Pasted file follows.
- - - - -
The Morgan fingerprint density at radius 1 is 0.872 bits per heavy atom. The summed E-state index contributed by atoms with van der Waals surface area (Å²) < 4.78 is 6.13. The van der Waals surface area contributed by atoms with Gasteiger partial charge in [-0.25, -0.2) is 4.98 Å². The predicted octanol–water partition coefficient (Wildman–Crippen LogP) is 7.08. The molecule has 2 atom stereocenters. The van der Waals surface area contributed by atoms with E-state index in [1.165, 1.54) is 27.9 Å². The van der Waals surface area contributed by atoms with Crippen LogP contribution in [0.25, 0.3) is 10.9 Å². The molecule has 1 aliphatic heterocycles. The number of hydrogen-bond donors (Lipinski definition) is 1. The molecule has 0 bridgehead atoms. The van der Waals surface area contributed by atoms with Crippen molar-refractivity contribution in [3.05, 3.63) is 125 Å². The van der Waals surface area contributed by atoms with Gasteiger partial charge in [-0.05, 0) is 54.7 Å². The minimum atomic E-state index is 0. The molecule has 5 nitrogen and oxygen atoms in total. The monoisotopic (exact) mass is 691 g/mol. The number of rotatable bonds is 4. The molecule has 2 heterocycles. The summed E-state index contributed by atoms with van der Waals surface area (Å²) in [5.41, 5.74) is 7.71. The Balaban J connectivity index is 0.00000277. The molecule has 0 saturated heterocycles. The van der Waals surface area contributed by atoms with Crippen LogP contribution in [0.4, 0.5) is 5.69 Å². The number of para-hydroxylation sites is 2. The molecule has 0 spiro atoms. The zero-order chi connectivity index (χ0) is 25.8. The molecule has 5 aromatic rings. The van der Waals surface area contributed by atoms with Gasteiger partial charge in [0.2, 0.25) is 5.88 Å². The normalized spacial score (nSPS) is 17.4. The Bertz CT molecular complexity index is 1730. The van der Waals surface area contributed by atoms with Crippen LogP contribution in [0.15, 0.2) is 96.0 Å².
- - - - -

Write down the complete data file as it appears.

The Morgan fingerprint density at radius 1 is 0.872 bits per heavy atom. The summed E-state index contributed by atoms with van der Waals surface area (Å²) < 4.78 is 6.13. The van der Waals surface area contributed by atoms with Gasteiger partial charge in [-0.25, -0.2) is 4.98 Å². The predicted octanol–water partition coefficient (Wildman–Crippen LogP) is 7.08. The molecule has 2 atom stereocenters. The van der Waals surface area contributed by atoms with E-state index in [1.165, 1.54) is 27.9 Å². The van der Waals surface area contributed by atoms with Crippen LogP contribution in [0.25, 0.3) is 10.9 Å². The molecule has 1 aliphatic heterocycles. The number of hydrogen-bond donors (Lipinski definition) is 1. The molecule has 0 bridgehead atoms. The van der Waals surface area contributed by atoms with Crippen molar-refractivity contribution in [3.05, 3.63) is 125 Å². The van der Waals surface area contributed by atoms with Gasteiger partial charge in [-0.05, 0) is 54.7 Å². The minimum atomic E-state index is 0. The molecule has 5 nitrogen and oxygen atoms in total. The monoisotopic (exact) mass is 691 g/mol. The number of rotatable bonds is 4. The molecule has 2 heterocycles. The summed E-state index contributed by atoms with van der Waals surface area (Å²) in [5.41, 5.74) is 7.71. The Balaban J connectivity index is 0.00000277. The molecule has 0 saturated heterocycles. The van der Waals surface area contributed by atoms with Crippen LogP contribution in [0.4, 0.5) is 5.69 Å². The number of para-hydroxylation sites is 2. The molecule has 0 spiro atoms. The zero-order chi connectivity index (χ0) is 25.8. The molecule has 5 aromatic rings. The van der Waals surface area contributed by atoms with Gasteiger partial charge in [0.2, 0.25) is 5.88 Å². The normalized spacial score (nSPS) is 17.4. The Bertz CT molecular complexity index is 1730. The van der Waals surface area contributed by atoms with Crippen LogP contribution in [0.15, 0.2) is 96.0 Å².